What cancer patients need to know about the vaccines for COVID-19

female Black cancer patient wearing headscarf

If you have cancer or a history of cancer, you’re considered a priority group for receiving a COVID-19 vaccine. Cancer patients have an increased risk of severe illness from COVID-19, so speak with your doctor about getting vaccinated.

Are COVID-19 vaccines safe and effective for people with cancer?

The Pfizer-BioNTech and Moderna vaccines were shown to be safe in clinical trials involving the general population, including the elderly, and scientists believe the vaccines will be equally safe for most cancer patients. Cancer patients were not included in the clinical trials, as is usual with the development of all vaccines. The CDC is recommending people who are immunocompromised – that’s people who have weakened immune systems, including many cancer patients – get either vaccine.

Because every cancer patient receives personalized treatment tailored to their specific illness, your doctor is best placed to advise you on the right time for vaccination.

If you’re a cancer patient, the reason you’re able to get your seasonal flu shot is because you’re given a vaccine containing only dead virus – never the live virus that’s used in the nasal mist version of the flu vaccine. In a similar fashion, you can take either of the COVID-19 vaccines because they do not contain live virus that could be dangerous if you have a weakened immune system.

Both the Pfizer-BioNTech and Moderna vaccines rely on messenger RNA technology to train our immune systems to recognize and defend against SARS-CoV-2, the virus that causes COVID-19. After two doses, these vaccines had an efficacy rate of about 95 percent in preventing symptoms of COVID-19. There’s still no data on the effectiveness of the vaccines in cancer patients, but even if your immune system is too weak to generate a strong protective response to the vaccine, you’ll likely get some level of protection.

Can I get vaccinated against COVID-19 while being actively treated for cancer?

For now, guidance and data are lacking on this because the COVID-19 vaccines have not been studied in cancer patients. Treatments such as chemotherapy and radiation can make your immune system less likely to respond to vaccines, so it may be better to wait, if possible, until your treatment is completed and your immune system recovers. However, if you are cancer-free and no longer receiving immunosuppressive therapy, your doctor may recommend you getting vaccinated as soon as possible.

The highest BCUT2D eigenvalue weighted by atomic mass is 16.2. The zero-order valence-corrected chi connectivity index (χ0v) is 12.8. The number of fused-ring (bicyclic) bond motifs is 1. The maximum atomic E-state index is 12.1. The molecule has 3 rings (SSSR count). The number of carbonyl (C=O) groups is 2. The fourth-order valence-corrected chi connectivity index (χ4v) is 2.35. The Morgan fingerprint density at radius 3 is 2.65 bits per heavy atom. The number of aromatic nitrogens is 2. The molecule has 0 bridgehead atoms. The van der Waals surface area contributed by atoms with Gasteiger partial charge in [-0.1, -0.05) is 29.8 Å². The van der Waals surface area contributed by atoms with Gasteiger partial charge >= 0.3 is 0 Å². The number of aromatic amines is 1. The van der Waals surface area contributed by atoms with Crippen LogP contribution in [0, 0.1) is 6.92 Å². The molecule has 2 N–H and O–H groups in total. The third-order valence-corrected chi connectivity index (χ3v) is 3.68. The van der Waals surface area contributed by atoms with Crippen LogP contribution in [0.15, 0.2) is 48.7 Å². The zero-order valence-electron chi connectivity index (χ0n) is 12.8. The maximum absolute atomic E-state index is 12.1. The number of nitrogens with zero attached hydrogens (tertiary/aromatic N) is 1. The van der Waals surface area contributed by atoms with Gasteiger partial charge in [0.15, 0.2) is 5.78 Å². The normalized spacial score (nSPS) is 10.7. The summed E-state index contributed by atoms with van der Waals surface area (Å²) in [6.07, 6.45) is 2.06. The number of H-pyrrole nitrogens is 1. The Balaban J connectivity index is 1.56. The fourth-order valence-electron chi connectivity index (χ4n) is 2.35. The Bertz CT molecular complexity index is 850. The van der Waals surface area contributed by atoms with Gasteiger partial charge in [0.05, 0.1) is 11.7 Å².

There are many types of cancer, and countless therapies and outcomes. Because every cancer patient receives personalized treatment tailored to their specific illness, your doctor is best placed to advise you on the right time for vaccination.

What are the side effects of the vaccine for people with cancer?

Mild side effects from the vaccines can occur in people with cancer, just as with healthy people. They include fever, joint pain, chills and fatigue, and they go away in a day or two. These side effects are usually a sign that your immune system is being activated. The likelihood of severe or very severe side effects was extremely low in the clinical trials and consisted of people having allergic reactions to the vaccines’ ingredients. Most allergic reactions to the vaccines occur within 30 minutes, which is why people with allergies are asked to wait for up to a half hour at the location where they’re being vaccinated to ensure they’re close to care if they have a serious allergic reaction.

Should my close family members and caregivers get a vaccination against COVID-19?

Yes, it’s important that anyone who’s eligible for the vaccine gets one. Because neither COVID-19 vaccines contain live virus, family members and caregivers will not expose cancer patients to the virus in any way. However, researchers don’t yet know if people who are vaccinated can still pass the virus to those who haven’t been vaccinated, so it’s important to protect yourself: keep wearing a mask, practice social distancing and wash your hands frequently.

Additional Helpful Information About COVID-19:

COVID-19 continues to spread rapidly across the globe, so some information may be outdated from our publish date. For our latest updates, read our most recent coronavirus coverage.

Sonali M. Smith, MD

Sonali M. Smith, MD

Sonali M. Smith, MD, is an expert in lymphoma care and research and is the Chief of the Section of Hematology/Oncology. Dr. Smith is actively researching new treatments for lymphoma, such as immunotherapies that harness the body's immune system to fight cancer.

Learn more about Dr. Smith
Olwen Hahn, MD

Olwen Hahn, MD

Medical oncologist Olwen Hahn, MD, specializes in the diagnosis and treatment of breast cancer. Dr. Hahn serves as the primary investigator on multiple studies that examine the effectiveness of new drugs in breast cancer.

View Dr. Hahn's physician profile
COVID-19 vaccination record card with vaccine viles and needle

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